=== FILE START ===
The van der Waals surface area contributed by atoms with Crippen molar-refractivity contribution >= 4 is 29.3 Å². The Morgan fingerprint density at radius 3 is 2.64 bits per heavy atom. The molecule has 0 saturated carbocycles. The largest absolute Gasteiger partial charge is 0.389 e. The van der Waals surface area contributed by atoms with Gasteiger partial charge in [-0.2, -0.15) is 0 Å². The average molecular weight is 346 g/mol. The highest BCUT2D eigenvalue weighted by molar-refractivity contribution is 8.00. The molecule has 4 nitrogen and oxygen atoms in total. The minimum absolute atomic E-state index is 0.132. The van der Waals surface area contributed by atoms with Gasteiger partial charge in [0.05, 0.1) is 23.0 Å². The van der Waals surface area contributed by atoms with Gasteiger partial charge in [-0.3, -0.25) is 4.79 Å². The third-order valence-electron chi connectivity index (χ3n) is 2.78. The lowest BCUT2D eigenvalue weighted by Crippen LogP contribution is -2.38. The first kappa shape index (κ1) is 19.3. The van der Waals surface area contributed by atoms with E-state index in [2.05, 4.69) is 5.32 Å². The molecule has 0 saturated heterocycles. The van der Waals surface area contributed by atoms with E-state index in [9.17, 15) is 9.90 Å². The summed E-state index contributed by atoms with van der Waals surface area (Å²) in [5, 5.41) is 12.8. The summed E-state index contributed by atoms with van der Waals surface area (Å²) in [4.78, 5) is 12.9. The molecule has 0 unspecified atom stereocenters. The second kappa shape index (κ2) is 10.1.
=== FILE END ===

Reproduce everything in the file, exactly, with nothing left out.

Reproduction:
The van der Waals surface area contributed by atoms with Crippen molar-refractivity contribution >= 4 is 29.3 Å². The Morgan fingerprint density at radius 3 is 2.64 bits per heavy atom. The molecule has 0 saturated carbocycles. The largest absolute Gasteiger partial charge is 0.389 e. The van der Waals surface area contributed by atoms with Gasteiger partial charge in [-0.2, -0.15) is 0 Å². The average molecular weight is 346 g/mol. The highest BCUT2D eigenvalue weighted by molar-refractivity contribution is 8.00. The molecule has 4 nitrogen and oxygen atoms in total. The minimum absolute atomic E-state index is 0.132. The van der Waals surface area contributed by atoms with Gasteiger partial charge in [0.05, 0.1) is 23.0 Å². The van der Waals surface area contributed by atoms with Gasteiger partial charge in [-0.3, -0.25) is 4.79 Å². The third-order valence-electron chi connectivity index (χ3n) is 2.78. The lowest BCUT2D eigenvalue weighted by Crippen LogP contribution is -2.38. The first kappa shape index (κ1) is 19.3. The van der Waals surface area contributed by atoms with E-state index in [2.05, 4.69) is 5.32 Å². The molecule has 0 saturated heterocycles. The van der Waals surface area contributed by atoms with E-state index in [9.17, 15) is 9.90 Å². The summed E-state index contributed by atoms with van der Waals surface area (Å²) in [5, 5.41) is 12.8. The summed E-state index contributed by atoms with van der Waals surface area (Å²) in [4.78, 5) is 12.9. The molecule has 0 unspecified atom stereocenters. The second kappa shape index (κ2) is 10.1.